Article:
Snowden commented.
Continued Snowden, "When two men go down, it's either
got to be charging on one (Bloodworth), or blocking on the
other (Mount) ."
'"THE -CALL DOESN'T mean a thing to the refs," added
Orr. "They just go home and forget it. But it means a lot to
me and Freddie and the team.
The referee's call also brought on the wrath of the Michi-
gan fans, who rose in unison after Menz made his call, and
drowned the second-year ref in catcalls.
The fans quieted down for awhile when Michigan called
time-out immediately after the call. But they rose again ; in
unison after the time-out period as the Boilermaker's brought
the ball in play.
The wrath of the fans, though, like the wrath of Coaches
Orr and Snowden, didn't help the Wolverine five, as L a r r y
Weatherford sunk a 20 foot jump shot to tie the score and
send the game into overtime.
Michigan lost one last opportunity to win the game in
the closing seconds of regulation play as Dann Fife's driving
lay-up appeared to go in but then spun around and came out
again. Then the Maize and Blue got buried in the five-minute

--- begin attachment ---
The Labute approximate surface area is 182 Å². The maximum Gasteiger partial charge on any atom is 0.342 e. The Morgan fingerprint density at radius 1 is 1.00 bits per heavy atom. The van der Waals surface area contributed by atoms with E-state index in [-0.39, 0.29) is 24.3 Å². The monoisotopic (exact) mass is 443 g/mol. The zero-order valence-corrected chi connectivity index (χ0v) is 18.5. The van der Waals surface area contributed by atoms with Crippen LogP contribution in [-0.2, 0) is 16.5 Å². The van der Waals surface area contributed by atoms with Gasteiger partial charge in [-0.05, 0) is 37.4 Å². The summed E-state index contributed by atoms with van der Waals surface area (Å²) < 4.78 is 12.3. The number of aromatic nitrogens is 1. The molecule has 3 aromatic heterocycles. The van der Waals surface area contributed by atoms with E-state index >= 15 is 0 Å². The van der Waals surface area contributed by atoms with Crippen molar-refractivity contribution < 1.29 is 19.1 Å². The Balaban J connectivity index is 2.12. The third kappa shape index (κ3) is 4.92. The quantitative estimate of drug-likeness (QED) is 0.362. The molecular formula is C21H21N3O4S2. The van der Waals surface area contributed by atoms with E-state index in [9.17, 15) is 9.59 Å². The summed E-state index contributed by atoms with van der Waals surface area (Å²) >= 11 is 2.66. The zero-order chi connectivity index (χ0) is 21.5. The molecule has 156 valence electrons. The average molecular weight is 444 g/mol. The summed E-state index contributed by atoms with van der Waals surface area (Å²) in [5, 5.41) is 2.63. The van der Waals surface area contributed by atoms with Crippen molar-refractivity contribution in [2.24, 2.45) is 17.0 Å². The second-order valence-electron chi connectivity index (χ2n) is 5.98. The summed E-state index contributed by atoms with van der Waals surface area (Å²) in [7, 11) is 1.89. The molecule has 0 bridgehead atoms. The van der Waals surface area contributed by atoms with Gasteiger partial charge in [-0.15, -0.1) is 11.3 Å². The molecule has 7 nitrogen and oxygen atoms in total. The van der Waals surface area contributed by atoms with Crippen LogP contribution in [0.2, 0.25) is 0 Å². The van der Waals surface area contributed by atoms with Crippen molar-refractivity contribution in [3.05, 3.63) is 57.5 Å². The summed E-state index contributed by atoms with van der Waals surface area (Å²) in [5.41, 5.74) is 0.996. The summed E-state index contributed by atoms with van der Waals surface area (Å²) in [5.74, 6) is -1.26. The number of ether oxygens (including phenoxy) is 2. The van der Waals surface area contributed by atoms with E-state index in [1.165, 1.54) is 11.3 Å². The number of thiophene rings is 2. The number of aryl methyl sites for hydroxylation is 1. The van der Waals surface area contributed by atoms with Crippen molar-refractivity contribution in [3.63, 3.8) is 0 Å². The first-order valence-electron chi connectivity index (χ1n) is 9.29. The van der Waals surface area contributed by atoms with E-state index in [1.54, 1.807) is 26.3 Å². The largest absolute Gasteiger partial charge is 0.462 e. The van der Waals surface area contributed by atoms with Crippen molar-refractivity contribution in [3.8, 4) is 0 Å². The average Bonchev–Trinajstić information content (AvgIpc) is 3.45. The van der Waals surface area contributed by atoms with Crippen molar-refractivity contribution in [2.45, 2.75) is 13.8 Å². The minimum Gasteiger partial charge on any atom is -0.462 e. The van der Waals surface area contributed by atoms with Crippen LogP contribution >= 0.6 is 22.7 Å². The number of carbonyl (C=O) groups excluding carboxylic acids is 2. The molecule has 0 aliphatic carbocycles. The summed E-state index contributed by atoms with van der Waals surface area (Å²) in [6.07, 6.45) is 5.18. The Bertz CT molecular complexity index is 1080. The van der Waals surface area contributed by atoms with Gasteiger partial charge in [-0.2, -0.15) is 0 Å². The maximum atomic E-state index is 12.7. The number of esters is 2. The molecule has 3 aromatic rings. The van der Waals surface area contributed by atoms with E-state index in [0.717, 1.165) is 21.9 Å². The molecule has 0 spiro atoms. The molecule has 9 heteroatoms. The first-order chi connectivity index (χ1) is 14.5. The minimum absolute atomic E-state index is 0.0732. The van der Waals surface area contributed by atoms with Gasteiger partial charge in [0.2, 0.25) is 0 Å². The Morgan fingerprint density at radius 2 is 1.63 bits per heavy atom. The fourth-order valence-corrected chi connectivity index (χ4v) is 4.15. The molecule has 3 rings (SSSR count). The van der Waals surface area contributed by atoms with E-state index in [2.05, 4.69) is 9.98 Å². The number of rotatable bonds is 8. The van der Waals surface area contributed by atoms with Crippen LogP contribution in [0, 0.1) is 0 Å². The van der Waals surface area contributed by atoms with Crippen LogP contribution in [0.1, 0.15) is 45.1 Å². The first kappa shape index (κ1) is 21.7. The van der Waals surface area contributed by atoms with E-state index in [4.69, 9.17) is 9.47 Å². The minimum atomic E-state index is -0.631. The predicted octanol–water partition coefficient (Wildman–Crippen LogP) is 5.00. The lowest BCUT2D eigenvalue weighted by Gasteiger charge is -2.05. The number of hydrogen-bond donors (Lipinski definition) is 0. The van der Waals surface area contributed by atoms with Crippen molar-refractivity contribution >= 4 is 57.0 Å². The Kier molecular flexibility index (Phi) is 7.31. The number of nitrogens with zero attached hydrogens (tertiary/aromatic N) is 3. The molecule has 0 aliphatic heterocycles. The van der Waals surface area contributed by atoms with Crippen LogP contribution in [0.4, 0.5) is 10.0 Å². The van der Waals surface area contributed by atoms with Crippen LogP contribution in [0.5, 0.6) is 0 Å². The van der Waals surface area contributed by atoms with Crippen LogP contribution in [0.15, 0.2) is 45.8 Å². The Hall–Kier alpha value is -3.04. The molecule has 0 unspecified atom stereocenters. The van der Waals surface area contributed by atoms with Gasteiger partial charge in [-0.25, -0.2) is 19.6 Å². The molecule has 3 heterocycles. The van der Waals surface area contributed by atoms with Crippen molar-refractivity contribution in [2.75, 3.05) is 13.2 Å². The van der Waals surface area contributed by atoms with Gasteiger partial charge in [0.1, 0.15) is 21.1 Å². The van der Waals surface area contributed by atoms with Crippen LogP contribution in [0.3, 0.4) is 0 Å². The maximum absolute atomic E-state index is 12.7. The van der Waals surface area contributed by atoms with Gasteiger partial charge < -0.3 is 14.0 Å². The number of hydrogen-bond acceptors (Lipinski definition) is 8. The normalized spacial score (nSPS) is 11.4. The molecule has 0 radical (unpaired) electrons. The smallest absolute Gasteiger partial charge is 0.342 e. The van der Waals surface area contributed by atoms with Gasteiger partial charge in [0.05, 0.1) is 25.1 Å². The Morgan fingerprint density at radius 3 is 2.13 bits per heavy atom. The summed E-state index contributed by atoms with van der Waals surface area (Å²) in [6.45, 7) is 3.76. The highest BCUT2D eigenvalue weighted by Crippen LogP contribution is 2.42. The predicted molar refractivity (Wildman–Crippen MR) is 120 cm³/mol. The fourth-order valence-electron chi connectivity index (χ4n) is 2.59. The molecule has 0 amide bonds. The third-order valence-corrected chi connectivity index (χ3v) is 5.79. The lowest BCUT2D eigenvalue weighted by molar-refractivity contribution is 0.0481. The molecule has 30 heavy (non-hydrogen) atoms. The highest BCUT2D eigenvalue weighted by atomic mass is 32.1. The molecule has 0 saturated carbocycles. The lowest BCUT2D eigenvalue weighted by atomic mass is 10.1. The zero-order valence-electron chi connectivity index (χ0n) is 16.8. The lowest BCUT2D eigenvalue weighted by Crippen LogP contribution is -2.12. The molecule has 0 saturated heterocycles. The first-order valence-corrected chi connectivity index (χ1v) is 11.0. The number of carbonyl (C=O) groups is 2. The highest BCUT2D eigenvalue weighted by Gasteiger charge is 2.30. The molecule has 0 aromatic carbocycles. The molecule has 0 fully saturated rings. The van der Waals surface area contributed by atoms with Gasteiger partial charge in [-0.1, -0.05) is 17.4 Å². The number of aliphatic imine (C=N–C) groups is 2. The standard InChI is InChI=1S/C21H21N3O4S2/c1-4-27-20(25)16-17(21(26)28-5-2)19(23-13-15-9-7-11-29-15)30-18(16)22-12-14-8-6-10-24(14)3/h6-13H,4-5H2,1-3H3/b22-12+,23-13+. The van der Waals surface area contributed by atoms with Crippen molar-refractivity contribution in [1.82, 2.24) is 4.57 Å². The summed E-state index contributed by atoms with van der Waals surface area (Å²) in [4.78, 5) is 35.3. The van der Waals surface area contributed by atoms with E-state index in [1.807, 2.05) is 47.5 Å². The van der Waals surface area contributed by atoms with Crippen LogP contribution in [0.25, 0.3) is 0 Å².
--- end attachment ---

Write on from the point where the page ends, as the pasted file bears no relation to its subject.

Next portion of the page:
overtime period, 20-13.
Still, as far as Orr and Snowden and a lot of Wolverine par-
tisans are concerned, it was Menz's traveling call on Blood-
worth, and not Fife's missed lay-up or the Boilermakers' over-
time surge that was responsible for the Wolverines' loss.
"I'm sick over that call," Orr stated. Then, a bit more
philosophically, he added, "But I guess that's part of ath-
letics."

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-Daily-Thomas R. Copi
(;rmsby tries to poke one in

FIVE CLIFFHANGERS:
' ildcats topple

M' grap piers.

Special To The Daily

bed the rebound home for a 4-C

Illinois whips Ohio State;
Gophers outlast Hoosiers

By The Associated Press
CHAMPAIGN - Rick H o w a t
and Fred Miller each hit two bas-
kets to fire up a surge midway in
the last half that sent Illinois to
a 77-59 Big Ten basketball vice-
tory over Ohio State yesterday af-